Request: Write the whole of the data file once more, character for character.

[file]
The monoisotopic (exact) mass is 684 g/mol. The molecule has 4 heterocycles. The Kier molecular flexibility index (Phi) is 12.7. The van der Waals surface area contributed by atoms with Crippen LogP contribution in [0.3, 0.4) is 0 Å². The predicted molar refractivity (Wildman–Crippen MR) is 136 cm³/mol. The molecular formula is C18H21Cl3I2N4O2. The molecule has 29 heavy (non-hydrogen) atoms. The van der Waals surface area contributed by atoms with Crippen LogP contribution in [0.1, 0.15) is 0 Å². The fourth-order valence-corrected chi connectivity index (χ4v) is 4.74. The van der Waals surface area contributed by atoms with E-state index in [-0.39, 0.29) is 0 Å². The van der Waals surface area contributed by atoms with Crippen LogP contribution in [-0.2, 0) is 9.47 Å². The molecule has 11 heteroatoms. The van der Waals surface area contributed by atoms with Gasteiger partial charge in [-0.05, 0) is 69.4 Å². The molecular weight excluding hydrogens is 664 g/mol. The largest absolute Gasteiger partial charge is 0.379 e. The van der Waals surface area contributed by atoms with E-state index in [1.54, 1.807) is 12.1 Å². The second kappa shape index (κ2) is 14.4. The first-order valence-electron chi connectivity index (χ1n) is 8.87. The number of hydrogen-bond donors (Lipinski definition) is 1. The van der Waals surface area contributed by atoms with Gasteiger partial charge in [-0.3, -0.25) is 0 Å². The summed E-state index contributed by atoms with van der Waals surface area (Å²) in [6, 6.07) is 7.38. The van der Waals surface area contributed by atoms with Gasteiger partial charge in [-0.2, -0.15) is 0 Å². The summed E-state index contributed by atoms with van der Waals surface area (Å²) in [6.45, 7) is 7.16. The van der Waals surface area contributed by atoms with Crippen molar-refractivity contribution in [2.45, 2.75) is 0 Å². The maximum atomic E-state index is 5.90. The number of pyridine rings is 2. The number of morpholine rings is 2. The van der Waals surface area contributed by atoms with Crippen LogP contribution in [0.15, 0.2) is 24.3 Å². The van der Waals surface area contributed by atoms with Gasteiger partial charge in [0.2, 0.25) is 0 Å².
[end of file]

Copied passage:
The monoisotopic (exact) mass is 684 g/mol. The molecule has 4 heterocycles. The Kier molecular flexibility index (Phi) is 12.7. The van der Waals surface area contributed by atoms with Crippen LogP contribution in [0.3, 0.4) is 0 Å². The predicted molar refractivity (Wildman–Crippen MR) is 136 cm³/mol. The molecular formula is C18H21Cl3I2N4O2. The molecule has 29 heavy (non-hydrogen) atoms. The van der Waals surface area contributed by atoms with Crippen LogP contribution in [0.1, 0.15) is 0 Å². The fourth-order valence-corrected chi connectivity index (χ4v) is 4.74. The van der Waals surface area contributed by atoms with E-state index in [-0.39, 0.29) is 0 Å². The van der Waals surface area contributed by atoms with Crippen LogP contribution in [-0.2, 0) is 9.47 Å². The molecule has 11 heteroatoms. The van der Waals surface area contributed by atoms with Gasteiger partial charge in [-0.05, 0) is 69.4 Å². The molecular weight excluding hydrogens is 664 g/mol. The largest absolute Gasteiger partial charge is 0.379 e. The van der Waals surface area contributed by atoms with E-state index in [1.54, 1.807) is 12.1 Å². The second kappa shape index (κ2) is 14.4. The first-order valence-electron chi connectivity index (χ1n) is 8.87. The number of hydrogen-bond donors (Lipinski definition) is 1. The van der Waals surface area contributed by atoms with Gasteiger partial charge in [-0.3, -0.25) is 0 Å². The summed E-state index contributed by atoms with van der Waals surface area (Å²) in [6, 6.07) is 7.38. The van der Waals surface area contributed by atoms with Gasteiger partial charge in [-0.2, -0.15) is 0 Å². The summed E-state index contributed by atoms with van der Waals surface area (Å²) in [6.45, 7) is 7.16. The van der Waals surface area contributed by atoms with Crippen molar-refractivity contribution in [2.45, 2.75) is 0 Å². The maximum atomic E-state index is 5.90. The number of pyridine rings is 2. The number of morpholine rings is 2. The van der Waals surface area contributed by atoms with Crippen LogP contribution in [0.15, 0.2) is 24.3 Å². The van der Waals surface area contributed by atoms with Gasteiger partial charge in [0.2, 0.25) is 0 Å².